ESPN SAN FRANCISCO, CA – FEBRUARY 05: A view of the logo during ESPN The Party on February 5, 2016 in San Francisco, California. (Photo by Mike Windle/Getty Images for ESPN)

Back in 2015, ESPN cut an estimated 300 jobs from its roster. It was mainly due to increased rights fees and reduced sales revenue. Sports Illustrated reports that the Worldwide Leader will be undergoing a new set of layoffs over the next four months. The exact number is not known at this time, but SI reports that it will be “significant.”

In February, ESPN’s parent company Disney reported its first quarter earnings and they fell short of expectations. Much of the revenue shortfall came from its media networks and once again ESPN’s higher programming costs along with lower sales revenue were cited as the main reasons.

Richard Deitsch writes that “ESPN has been tasked with paring tens of millions of staff salary from its payroll, including staffers many viewers and readers will recognize,” meaning that these cuts will be on the talent side. In addition to the layoffs of existing on-air talent, there will be buyouts of some contracts. SI adds that the buyouts are rare so this is new territory for ESPN.

It appears that behind-the-scenes staff will likely be spared in the latest round of cuts. This round of layoffs is expected to be completed by June.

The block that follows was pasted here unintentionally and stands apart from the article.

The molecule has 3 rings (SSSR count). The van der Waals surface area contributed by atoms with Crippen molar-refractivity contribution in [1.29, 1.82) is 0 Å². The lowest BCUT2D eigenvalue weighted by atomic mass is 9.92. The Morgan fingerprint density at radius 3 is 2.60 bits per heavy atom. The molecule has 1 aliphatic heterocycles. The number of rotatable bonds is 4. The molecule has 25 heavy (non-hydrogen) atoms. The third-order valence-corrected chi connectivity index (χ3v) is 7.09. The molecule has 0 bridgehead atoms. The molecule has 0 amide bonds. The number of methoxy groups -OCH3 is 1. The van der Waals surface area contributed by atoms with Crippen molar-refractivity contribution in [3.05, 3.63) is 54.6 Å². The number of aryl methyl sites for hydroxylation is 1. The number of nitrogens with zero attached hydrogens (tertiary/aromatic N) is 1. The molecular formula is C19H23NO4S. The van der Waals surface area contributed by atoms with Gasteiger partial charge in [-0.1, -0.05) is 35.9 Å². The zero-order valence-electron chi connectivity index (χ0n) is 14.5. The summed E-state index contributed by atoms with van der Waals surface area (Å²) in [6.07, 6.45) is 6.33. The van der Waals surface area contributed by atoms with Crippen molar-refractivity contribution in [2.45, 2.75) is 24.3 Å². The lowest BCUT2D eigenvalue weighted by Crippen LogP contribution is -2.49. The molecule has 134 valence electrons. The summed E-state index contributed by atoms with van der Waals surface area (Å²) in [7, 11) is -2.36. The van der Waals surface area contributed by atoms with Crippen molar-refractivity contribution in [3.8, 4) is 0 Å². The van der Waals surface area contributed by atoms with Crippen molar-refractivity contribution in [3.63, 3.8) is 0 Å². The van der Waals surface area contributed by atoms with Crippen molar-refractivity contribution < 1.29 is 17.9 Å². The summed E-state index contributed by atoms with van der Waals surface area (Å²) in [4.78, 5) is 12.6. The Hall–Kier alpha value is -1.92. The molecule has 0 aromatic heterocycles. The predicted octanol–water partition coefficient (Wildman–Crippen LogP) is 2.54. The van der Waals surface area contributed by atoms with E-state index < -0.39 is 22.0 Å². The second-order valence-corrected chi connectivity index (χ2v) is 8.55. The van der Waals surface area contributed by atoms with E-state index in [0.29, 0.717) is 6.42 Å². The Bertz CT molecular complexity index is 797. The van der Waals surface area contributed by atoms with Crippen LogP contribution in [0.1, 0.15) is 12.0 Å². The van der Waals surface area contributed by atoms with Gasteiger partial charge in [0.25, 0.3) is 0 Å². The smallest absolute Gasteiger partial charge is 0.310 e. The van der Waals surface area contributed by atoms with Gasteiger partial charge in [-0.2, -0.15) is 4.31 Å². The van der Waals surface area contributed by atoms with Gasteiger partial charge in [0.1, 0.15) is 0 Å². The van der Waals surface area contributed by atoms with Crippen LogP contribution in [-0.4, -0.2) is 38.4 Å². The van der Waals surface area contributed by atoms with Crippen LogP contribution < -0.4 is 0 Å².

An ESPN spokesman gave SI the following statement in response:

“We have long been about serving fans and innovating to create the best content for them. Today’s fans consume content in many different ways and we are in a continuous process of adapting to change and improving what we do. Inevitably that has consequences for how we utilize our talent. We are confident that ESPN will continue to have a roster of talent that is unequaled in sports.”

One major factor for ESPN’s lower revenue is the fact that since 2011 when the network was in 100 million homes, it has lost subscribers and is now available in 88.4 million homes.

This is no doubt a big hit for ESPN. Sports rights fees are not going down, but up. The bubble is not bursting and as it charges pay TV providers more than $7 per subscriber, ESPN sees that its traditional model of advertising revenue and subscriber fees is being challenged. Whether ESPN chooses to develop a direct-to-consumer product or stand pat will be answered in the coming years.

But for now, it will have to endure a new set of layoffs.

[Sports Illustrated]

About Ken Fang

Ken has been covering the sports media in earnest at his own site, Fang's Bites since May 2007 and at Awful Announcing since March 2013.

He provides a unique perspective having been an award-winning radio news reporter in Providence and having worked in local television.

Fang celebrates the four Boston Red Sox World Championships in the 21st Century, but continues to be a long-suffering Cleveland Browns fan.